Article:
This is the first in a series of blogposts on Patient Engagement in Research.

What is Patient Engagement?

“Patient engagement” is a phrase you may hear a lot. Everyone seems to talk about this, from providers to advocacy groups. But what exactly is patient engagement? Why is it such a hot topic?

As one healthcare blog puts it, “patient engagement in healthcare is defined as patients actively engaged in gathering information and making decisions about their symptoms, illnesses, and treatment options.” This includes research, advocacy, and policy making. Patient engagement can refer to one, some, or all of these activities. But the root of it is meaningful collaboration.

Why is Patient Engagement Important in Vascular Health?

Aren’t doctors and nurses there to provide patients with care in the first place? Why do we also need to be educated on our disease? Why get involved in research? These are valid questions!

The benefit of engagement is that it allows patients to become key decision-makers in their healthcare. Shared decision-making is important because patients become more informed about health care and treatments. When a doctor tells you to walk for 30 minutes a day or avoid certain foods, you may wonder, where does that advice comes from? Does this advice consider the reality of living with vascular disease? More importantly, does it make sense with my personal experience?

Life can become more stressful after a diagnosis. No one knows that better than patients. So it’s important to have patients involved in the research that leads to this advice. Scientists, researchers, and health providers have realized how critical it is to include the patient perspective in the vascular disease realm. Future blog posts will dive more into this specific issue.

For now, let’s bring it back to you. As it turns out, patient engagement is also a way to take more control of your health. Studies show that when patients are engaged in their diagnosis and treatment, they are more likely to improve their health and quality of life. Additionally, engaged patients report feeling more empowered and independent. Mindset and mood matter greatly in managing your vascular health.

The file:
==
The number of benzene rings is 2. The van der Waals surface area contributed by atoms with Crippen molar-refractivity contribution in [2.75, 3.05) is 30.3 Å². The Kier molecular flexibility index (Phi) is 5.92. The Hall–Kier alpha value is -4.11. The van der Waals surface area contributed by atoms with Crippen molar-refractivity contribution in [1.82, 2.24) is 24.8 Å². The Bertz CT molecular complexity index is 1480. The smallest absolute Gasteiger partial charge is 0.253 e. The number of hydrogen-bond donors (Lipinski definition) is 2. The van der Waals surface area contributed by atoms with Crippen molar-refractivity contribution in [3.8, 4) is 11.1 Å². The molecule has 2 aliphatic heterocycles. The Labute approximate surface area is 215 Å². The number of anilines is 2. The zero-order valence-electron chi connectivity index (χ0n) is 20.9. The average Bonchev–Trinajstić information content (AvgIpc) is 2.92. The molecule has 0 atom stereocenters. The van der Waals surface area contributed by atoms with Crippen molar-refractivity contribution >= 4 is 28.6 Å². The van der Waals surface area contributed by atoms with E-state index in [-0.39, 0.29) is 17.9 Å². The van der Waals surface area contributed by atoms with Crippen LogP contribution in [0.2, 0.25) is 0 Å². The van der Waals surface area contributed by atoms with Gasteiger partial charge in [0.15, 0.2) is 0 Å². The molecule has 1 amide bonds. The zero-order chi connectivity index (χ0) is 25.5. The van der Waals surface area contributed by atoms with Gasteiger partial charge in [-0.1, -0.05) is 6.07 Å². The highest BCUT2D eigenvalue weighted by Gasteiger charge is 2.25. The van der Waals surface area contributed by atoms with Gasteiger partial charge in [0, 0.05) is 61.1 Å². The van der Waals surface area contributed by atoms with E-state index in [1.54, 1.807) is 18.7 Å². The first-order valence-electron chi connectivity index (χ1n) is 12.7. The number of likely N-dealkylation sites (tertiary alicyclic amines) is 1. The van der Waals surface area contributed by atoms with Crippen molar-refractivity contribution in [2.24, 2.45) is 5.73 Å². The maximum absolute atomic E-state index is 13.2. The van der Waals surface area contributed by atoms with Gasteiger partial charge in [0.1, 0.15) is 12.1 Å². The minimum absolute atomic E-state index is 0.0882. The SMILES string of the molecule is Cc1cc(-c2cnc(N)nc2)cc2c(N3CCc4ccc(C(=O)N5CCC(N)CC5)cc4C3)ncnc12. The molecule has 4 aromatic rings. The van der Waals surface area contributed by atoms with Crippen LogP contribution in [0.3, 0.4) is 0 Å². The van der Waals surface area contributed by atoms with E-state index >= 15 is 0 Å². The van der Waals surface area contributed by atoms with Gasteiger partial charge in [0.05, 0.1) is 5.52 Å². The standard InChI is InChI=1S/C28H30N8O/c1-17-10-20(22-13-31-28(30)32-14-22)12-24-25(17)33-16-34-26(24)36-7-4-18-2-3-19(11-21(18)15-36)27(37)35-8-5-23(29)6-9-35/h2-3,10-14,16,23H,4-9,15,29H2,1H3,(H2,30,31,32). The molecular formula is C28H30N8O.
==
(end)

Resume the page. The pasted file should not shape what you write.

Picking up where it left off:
How does Patient Engagement Happen?

Patients and providers agree: technology is beneficial for engagement. Many clinics and healthcare providers have online portals for patients. On those platforms you can access information and provide updates. Educational resources about vascular disease and how to take control of your medical journey can be found online. You can even find resources on the Vascular Cures website!

Many people don’t realize that they are increasing their patient engagement when they ask questions, do research, and tell their stories. Let’s look at a few examples of how you can engage. 

  1. Do some research online about your vascular disease. Be sure to use accurate, evidence-based sources, such as Johns Hopkins Medicine. You can typically find quality information from universities, or medical associations such as the American Heart Association. Share interesting articles or blogs with friends and family members. The more you advocate for your experiences, the more your loved ones will understand your journey. 
  2. Talk to your care team about ways you would like to get more involved in your health care. It’s helpful to come prepared to your doctor’s visits, especially if you’ve been doing some research. It is your right to ask for more details about your symptoms. We encourage you to speak up or ask your provider for more resources if you have questions about a diagnosis or treatment.
  3. Find and join groups on Facebook that promote patient engagement through storytelling and resource-sharing. You might even consider joining Vascular Cures’ Patients as Partners program! Collaborating with other patients can empower and motivate you as you seek to become more engaged. When using forums such as support groups, be aware of potential medical misinformation and make sure to always check with your provider before making care-related decisions.  

For more information on the benefits of patient engagement, and on how to be a more engaged patient, please visit the following resources: